"A" Btry, 26st Field Artillery
Historical Missions
"Courage And Action"

United States Artillery can be traced back to the Military Company of Massachusetts, which was chartered in 1638, and with other colonial artillery companies formed what became the Continental Artillery. More than a century later, in April 1775, the legislature authorized the formation of an artillery regiment. This unit was first commanded by Colonel Richard Gridley, a former British artillery officer who later was replaced by Colonel Henry Knox. Colonel Knox eventually became the Chief of Artillery and is credited with shaping artillery tactics for the remainder of the Revolution.

From the historical battlefields of Yorktown and Gettysburg, through the Western Plains, Mexican and Spanish American Wars, the artillery was always there. In fact, the nickname, "Redlegs", comes from that era when artillery uniforms had a 2-inch red stripe on their trousers and horse artillery men wore red canvas leggings. Continuing through the modern days of the European and Asian Theaters of WWII, the Pusan Perimeter in Korea, the Ia Drang Valley in Vietnam, to the "Steel Rain" of Desert Storm, "Redlegs" have served with distinction and valor in all of our country's armed conflicts.

The Early Years, 1916

The 26th Field Artillery was organized in August 1918 at Camp McClellan, Alabama. The regiment served within the continental limits of the United States during World War I and was demobilized on February 9th, 1919 at Camp McClellan, Alabama. In 1923, the 26th Field Artillery was reconstituted as an inactive unit of the Regular Army and allotted to the Fourth Corps Area.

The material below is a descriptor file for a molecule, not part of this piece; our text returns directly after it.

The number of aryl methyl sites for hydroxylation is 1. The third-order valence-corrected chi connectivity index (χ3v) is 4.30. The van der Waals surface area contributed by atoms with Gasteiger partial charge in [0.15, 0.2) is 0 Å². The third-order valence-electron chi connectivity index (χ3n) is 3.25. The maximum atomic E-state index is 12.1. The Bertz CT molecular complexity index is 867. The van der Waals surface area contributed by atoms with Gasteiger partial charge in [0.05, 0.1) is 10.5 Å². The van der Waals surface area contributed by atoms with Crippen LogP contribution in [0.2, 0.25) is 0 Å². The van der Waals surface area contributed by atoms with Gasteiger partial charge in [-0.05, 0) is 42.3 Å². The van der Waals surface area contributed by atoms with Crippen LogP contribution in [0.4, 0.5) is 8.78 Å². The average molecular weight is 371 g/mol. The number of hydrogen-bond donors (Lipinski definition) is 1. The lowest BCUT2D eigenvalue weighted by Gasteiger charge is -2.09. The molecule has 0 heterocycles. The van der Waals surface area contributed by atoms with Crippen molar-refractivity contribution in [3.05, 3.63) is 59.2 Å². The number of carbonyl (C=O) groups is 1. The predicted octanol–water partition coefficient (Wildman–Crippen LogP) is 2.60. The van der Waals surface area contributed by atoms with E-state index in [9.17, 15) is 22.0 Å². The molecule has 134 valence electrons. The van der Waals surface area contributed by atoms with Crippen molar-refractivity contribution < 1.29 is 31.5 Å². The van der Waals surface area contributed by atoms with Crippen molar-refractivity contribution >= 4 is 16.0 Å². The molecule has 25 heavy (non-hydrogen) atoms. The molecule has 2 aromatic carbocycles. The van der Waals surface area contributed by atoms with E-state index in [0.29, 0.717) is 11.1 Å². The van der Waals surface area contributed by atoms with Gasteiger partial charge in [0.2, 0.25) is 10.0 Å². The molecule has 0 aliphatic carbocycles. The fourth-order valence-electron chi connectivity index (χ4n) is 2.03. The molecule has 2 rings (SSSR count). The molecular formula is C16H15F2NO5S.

World War II European Theater 1941 - 1945

26th FA In Normandy, France - 1944
On 01 August 1940, the Regiment was reactivated at Fort Bragg, Norh Carolina. Regiment reorganized and redesignated 26th Field Artillery Battalion and remained an element of 9th Infantry Divisio, First Army. On 01 October 1940, the three battalions of the 26th Field Artillery were re-designated as three separate battalions under the Commanding General, Ninth Division Artillery, and the old first battalion then became the 26th Field Artillery Battalion.

Equipped with towed 105-millimeter howitzers, the Battalion participated in the Carolina Maneuvers (supported the 39th Infantry) during October and November 1941. Following the maneuvers, the Battalion underwent amphibious training under Amphibious Corps, Atlantic Fleet (later redesignated Fleet Marine Force, Atlantic).

In September, the unit deployed to the Europen/Africian Theater of Operations and and on 08 November 1942, participated in the Invasion of North Africa (as an element of Regimental Combat Team 39). Moving into and through the Mediterrenean Sea, landed in Sicily 15 July 1943 (D-Day + 5). Following their return to England on 27 November 1943, the next major mission undertaken was re-equipping , training and staging for their 09 June 1944 (D-Day + 3) landing in France.

Korean War 1950 - 1951

Vietnam War 1965 - 1972

Iraqi Freedom - I 2003

Iraqi Freedom - IV 2006 - 2008

Iraqi Freedom - VI 2008 - 2010

Iraqi Draw Down 2009 - 2010

Operation "New Dawn" 2010 - 2011

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Copyright © 1996, Cavalry Outpost Publications ® and Trooper Wm. H. Boudreau, "F" Troop, 8th Cavalry Regiment (1946 - 1947). All rights to this body of work are reserved and are not in the public domain, or as noted in the bibliography. Reproduction, or transfer by electronic means, of the History of the 1st Cavalry Division, the subordinate units or any internal element, is not permitted without prior authorization. Readers are encouraged to link to any of the pages of this Web site, provided that proper acknowledgment attributing to the source of the data is made. The information or content of the material contained herein is subject to change without notice.

Revised 29 Nov '12 SpellChecked